Tuesday, March 13, 2007

Immersive Display Solutions and ZmmConnect present the Ad.mersion system

Maybe I'm starting to get old, but the more I see gimmicky advertising solutions like interactive floors, 3D holographic displays and immersive systems, the more quickly I immediately think "this will never catch on at-retail." Aside from some extremely cool-looking demonstrations, I just haven't seen many practical applications that use these kinds of things to do something unique, innovative, and genuinely useful.

Of course, every once in a while somebody like Reactrix - makers of some of the aforementioned interactive floors - will go and do something amazing like raise $45 million to place their wares into malls in hopes to sell advertising and sponsorship deals, but to me even that kind of seems like having more dollars than sense. Perhaps it's because I'm not the right target audience, and maybe getting kids to jump up and down and run after a spinning Nike logo on the floor really will help to build a connection between brand and budding consumer. But I'm going to need to see some data before buying into that.

Now on the other hand, I do think that these kinds of immersive technology may have a place in experiential shopping venues - those who put the brand and the experience front and center instead of focusing exclusively on selling products (and after doing a bit of research, it seems that David Polinchock from the Brand Experience Lab would agree).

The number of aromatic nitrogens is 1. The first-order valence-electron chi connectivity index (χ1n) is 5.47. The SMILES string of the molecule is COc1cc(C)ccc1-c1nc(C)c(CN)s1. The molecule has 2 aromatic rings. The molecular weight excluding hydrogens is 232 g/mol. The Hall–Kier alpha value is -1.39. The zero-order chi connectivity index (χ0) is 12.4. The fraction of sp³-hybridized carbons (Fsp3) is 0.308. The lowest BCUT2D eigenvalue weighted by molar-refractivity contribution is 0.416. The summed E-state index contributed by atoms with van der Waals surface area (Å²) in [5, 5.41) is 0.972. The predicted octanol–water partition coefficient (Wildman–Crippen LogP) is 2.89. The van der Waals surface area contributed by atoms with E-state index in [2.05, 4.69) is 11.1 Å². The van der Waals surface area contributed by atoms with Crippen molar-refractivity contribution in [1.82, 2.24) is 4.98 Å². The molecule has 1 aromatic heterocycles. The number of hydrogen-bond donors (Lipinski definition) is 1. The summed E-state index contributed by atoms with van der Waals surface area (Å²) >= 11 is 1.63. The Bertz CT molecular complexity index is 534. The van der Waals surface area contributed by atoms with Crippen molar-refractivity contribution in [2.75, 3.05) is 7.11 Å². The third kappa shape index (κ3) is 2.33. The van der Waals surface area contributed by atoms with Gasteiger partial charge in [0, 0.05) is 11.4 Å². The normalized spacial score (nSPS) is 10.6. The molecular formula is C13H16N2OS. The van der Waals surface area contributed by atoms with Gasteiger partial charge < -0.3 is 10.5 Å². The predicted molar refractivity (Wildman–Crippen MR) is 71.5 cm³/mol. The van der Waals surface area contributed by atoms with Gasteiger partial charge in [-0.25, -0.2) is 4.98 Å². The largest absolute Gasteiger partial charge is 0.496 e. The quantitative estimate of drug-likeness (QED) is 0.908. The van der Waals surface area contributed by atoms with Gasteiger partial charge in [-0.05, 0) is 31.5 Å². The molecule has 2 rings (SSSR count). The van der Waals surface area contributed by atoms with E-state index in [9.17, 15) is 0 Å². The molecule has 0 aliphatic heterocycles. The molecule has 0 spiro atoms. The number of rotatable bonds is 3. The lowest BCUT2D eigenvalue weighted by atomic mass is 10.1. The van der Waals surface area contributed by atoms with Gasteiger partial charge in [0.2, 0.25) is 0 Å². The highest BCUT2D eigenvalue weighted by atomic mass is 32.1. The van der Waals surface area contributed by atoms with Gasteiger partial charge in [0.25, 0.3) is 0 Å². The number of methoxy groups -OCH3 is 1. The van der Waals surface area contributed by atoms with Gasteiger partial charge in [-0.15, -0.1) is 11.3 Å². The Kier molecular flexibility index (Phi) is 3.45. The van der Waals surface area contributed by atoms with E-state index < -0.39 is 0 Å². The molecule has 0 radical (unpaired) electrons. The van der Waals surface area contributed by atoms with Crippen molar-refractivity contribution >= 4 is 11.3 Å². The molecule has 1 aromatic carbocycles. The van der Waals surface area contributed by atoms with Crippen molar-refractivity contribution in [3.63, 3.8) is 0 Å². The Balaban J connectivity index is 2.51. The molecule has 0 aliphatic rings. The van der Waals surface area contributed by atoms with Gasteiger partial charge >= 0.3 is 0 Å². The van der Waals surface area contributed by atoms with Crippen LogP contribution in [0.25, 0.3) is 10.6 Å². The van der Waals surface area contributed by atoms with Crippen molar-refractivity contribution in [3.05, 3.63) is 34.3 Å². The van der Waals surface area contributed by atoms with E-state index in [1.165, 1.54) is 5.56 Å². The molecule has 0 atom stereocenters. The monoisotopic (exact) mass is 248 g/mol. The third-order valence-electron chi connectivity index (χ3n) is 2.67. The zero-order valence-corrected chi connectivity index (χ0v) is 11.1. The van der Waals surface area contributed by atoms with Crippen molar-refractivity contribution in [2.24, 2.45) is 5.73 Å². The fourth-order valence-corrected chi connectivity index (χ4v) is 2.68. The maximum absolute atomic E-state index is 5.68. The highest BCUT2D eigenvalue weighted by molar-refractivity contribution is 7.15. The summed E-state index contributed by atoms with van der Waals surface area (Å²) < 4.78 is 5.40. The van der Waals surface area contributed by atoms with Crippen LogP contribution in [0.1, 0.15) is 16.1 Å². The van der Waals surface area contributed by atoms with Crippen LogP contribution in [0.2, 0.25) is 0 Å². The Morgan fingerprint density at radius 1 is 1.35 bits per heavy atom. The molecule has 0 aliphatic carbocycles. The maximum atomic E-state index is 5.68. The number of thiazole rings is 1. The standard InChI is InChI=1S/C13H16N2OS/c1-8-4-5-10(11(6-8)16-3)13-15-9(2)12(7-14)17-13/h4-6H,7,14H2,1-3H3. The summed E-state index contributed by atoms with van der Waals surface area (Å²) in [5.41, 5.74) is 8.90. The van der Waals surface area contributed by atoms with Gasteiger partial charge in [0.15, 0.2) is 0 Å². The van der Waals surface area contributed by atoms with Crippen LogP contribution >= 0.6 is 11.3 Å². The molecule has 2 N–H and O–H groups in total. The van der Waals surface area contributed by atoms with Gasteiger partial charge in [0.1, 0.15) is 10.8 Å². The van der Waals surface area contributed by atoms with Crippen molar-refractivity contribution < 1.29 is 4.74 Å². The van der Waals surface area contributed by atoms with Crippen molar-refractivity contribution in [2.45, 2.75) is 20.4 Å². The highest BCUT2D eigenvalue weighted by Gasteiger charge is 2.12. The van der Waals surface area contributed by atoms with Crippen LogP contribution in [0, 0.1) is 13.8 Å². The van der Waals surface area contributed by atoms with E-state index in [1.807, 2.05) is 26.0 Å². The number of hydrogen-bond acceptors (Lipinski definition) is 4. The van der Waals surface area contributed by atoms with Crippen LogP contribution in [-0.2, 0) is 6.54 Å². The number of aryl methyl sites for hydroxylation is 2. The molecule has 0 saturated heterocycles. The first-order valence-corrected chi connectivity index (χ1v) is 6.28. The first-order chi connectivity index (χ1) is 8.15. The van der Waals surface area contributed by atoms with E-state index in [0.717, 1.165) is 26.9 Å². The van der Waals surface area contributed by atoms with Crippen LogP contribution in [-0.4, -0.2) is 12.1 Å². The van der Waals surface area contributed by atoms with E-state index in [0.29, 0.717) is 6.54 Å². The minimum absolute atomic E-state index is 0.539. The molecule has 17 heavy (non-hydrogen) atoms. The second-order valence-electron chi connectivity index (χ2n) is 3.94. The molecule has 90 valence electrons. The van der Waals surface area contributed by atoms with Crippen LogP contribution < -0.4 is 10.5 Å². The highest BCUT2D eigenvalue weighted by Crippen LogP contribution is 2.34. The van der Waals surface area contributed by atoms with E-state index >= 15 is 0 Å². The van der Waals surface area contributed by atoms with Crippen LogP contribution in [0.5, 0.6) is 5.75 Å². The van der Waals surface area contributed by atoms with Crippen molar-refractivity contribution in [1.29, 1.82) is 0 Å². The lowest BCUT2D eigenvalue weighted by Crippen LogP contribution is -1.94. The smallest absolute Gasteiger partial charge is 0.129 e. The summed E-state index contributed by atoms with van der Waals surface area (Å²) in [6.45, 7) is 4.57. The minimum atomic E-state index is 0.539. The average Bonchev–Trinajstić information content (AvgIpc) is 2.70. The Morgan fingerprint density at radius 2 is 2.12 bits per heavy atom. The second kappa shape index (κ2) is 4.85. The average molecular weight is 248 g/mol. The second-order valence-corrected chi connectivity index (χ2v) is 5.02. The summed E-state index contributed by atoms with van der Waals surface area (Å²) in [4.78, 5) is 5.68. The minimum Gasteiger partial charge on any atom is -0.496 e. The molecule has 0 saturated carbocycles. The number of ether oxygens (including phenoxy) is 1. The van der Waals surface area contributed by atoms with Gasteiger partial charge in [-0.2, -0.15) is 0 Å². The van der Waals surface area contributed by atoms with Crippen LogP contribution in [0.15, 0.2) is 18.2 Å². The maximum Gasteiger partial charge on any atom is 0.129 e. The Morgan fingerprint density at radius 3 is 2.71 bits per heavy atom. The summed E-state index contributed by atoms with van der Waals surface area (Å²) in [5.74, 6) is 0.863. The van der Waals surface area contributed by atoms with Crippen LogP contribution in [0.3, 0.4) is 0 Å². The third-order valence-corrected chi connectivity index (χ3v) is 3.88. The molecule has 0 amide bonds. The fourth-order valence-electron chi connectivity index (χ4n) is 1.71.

Where's this going? Well, I started giving this area some thought after reading that a company called Immersive Display Solutions announced that a great use of their immersive graphical "bubbles" (for lack of a better word) is retail advertising. I'll be the first to say that IDS's immersive screens are extremely cool. They create a feeling of depth and motion that just can't be matched by a much smaller flat screen. However, it seems like this is a solution in search of a problem, and I'd be surprised if the Ad.mersion system, as it's called, can gain traction in the increasingly competitive out-of-home advertising market. Do the displays have the ability to attract a crowd? Yup. Will it be enough to offset the expense of the system and its ability to only address a relatively small number of people at once? Right now, I don't think so.

Granted, advertisers have a long history of latching on to the latest novelty in hopes that it will catch enough attention with its uniqueness to make it worthwhile. But like my feelings towards Reactrix, it's going to be a challenge to show that these systems are practical for more than brand promotion and producing a more interesting in-store experience.

Tags: Ad.mersion, marketing at retail, out-of-home advertising

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